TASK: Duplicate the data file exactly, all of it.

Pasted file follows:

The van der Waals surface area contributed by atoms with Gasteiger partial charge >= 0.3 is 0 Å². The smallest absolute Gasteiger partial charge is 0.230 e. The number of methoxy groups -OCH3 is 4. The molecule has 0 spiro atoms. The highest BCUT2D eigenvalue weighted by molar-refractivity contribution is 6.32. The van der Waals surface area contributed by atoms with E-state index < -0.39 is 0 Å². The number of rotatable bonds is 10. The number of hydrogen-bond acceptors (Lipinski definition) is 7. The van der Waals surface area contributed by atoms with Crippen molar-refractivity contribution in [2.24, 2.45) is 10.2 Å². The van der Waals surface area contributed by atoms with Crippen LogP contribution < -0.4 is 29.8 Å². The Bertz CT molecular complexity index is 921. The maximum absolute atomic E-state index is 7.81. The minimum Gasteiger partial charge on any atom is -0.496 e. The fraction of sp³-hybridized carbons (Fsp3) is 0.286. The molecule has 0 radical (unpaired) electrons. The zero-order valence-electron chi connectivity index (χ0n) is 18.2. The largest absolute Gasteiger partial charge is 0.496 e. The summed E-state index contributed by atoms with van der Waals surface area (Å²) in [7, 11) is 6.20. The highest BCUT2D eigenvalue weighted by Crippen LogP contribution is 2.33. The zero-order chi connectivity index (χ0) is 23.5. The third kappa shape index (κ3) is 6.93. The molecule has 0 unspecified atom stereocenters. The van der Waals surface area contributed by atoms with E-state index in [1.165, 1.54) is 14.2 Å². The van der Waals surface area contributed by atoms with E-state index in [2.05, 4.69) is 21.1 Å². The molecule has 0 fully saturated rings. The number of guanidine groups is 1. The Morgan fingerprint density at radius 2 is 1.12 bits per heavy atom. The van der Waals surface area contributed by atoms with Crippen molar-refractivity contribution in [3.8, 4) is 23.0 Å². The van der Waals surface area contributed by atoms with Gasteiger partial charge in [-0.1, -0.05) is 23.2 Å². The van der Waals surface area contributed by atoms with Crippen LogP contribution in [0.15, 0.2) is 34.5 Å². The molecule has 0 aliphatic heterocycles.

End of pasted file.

The van der Waals surface area contributed by atoms with Gasteiger partial charge >= 0.3 is 0 Å². The smallest absolute Gasteiger partial charge is 0.230 e. The number of methoxy groups -OCH3 is 4. The molecule has 0 spiro atoms. The highest BCUT2D eigenvalue weighted by molar-refractivity contribution is 6.32. The van der Waals surface area contributed by atoms with E-state index < -0.39 is 0 Å². The number of rotatable bonds is 10. The number of hydrogen-bond acceptors (Lipinski definition) is 7. The van der Waals surface area contributed by atoms with Crippen molar-refractivity contribution in [2.24, 2.45) is 10.2 Å². The van der Waals surface area contributed by atoms with Crippen LogP contribution < -0.4 is 29.8 Å². The Bertz CT molecular complexity index is 921. The maximum absolute atomic E-state index is 7.81. The minimum Gasteiger partial charge on any atom is -0.496 e. The fraction of sp³-hybridized carbons (Fsp3) is 0.286. The molecule has 0 radical (unpaired) electrons. The zero-order valence-electron chi connectivity index (χ0n) is 18.2. The largest absolute Gasteiger partial charge is 0.496 e. The summed E-state index contributed by atoms with van der Waals surface area (Å²) in [7, 11) is 6.20. The highest BCUT2D eigenvalue weighted by Crippen LogP contribution is 2.33. The zero-order chi connectivity index (χ0) is 23.5. The third kappa shape index (κ3) is 6.93. The molecule has 0 unspecified atom stereocenters. The van der Waals surface area contributed by atoms with E-state index in [1.165, 1.54) is 14.2 Å². The van der Waals surface area contributed by atoms with E-state index in [2.05, 4.69) is 21.1 Å². The molecule has 0 fully saturated rings. The number of guanidine groups is 1. The Morgan fingerprint density at radius 2 is 1.12 bits per heavy atom. The van der Waals surface area contributed by atoms with Crippen molar-refractivity contribution in [3.8, 4) is 23.0 Å². The van der Waals surface area contributed by atoms with Gasteiger partial charge in [-0.1, -0.05) is 23.2 Å². The van der Waals surface area contributed by atoms with Crippen LogP contribution in [0.15, 0.2) is 34.5 Å². The molecule has 0 aliphatic heterocycles.